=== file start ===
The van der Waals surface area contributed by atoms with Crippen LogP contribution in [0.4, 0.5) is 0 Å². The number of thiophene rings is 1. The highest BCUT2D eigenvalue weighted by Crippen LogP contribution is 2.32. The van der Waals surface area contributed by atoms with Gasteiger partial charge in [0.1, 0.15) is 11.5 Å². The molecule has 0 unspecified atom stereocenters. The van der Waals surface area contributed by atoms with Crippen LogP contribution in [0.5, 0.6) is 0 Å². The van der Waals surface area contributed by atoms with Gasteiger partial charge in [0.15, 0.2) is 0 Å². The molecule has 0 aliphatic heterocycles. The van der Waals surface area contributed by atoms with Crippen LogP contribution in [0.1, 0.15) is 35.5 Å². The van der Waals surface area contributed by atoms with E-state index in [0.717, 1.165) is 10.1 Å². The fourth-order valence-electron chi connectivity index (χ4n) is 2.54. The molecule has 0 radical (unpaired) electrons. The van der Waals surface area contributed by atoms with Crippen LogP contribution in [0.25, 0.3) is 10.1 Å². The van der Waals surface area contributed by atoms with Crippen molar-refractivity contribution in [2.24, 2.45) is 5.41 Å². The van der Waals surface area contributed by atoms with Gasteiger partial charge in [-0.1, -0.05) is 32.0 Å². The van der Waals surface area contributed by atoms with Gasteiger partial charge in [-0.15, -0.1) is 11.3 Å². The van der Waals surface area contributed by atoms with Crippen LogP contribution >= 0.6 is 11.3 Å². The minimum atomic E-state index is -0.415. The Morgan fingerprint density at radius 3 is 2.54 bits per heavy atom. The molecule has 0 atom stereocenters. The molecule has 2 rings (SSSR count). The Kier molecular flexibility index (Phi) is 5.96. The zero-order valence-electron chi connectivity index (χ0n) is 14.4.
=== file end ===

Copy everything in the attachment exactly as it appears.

The van der Waals surface area contributed by atoms with Crippen LogP contribution in [0.4, 0.5) is 0 Å². The number of thiophene rings is 1. The highest BCUT2D eigenvalue weighted by Crippen LogP contribution is 2.32. The van der Waals surface area contributed by atoms with Gasteiger partial charge in [0.1, 0.15) is 11.5 Å². The molecule has 0 unspecified atom stereocenters. The van der Waals surface area contributed by atoms with Crippen LogP contribution in [0.5, 0.6) is 0 Å². The van der Waals surface area contributed by atoms with Gasteiger partial charge in [0.15, 0.2) is 0 Å². The molecule has 0 aliphatic heterocycles. The van der Waals surface area contributed by atoms with Crippen LogP contribution in [0.1, 0.15) is 35.5 Å². The van der Waals surface area contributed by atoms with E-state index in [0.717, 1.165) is 10.1 Å². The fourth-order valence-electron chi connectivity index (χ4n) is 2.54. The molecule has 0 radical (unpaired) electrons. The van der Waals surface area contributed by atoms with Crippen LogP contribution in [0.25, 0.3) is 10.1 Å². The van der Waals surface area contributed by atoms with Crippen molar-refractivity contribution in [2.24, 2.45) is 5.41 Å². The van der Waals surface area contributed by atoms with Gasteiger partial charge in [-0.1, -0.05) is 32.0 Å². The van der Waals surface area contributed by atoms with Gasteiger partial charge in [-0.15, -0.1) is 11.3 Å². The van der Waals surface area contributed by atoms with Crippen LogP contribution >= 0.6 is 11.3 Å². The minimum atomic E-state index is -0.415. The Morgan fingerprint density at radius 3 is 2.54 bits per heavy atom. The molecule has 0 atom stereocenters. The molecule has 2 rings (SSSR count). The Kier molecular flexibility index (Phi) is 5.96. The zero-order valence-electron chi connectivity index (χ0n) is 14.4.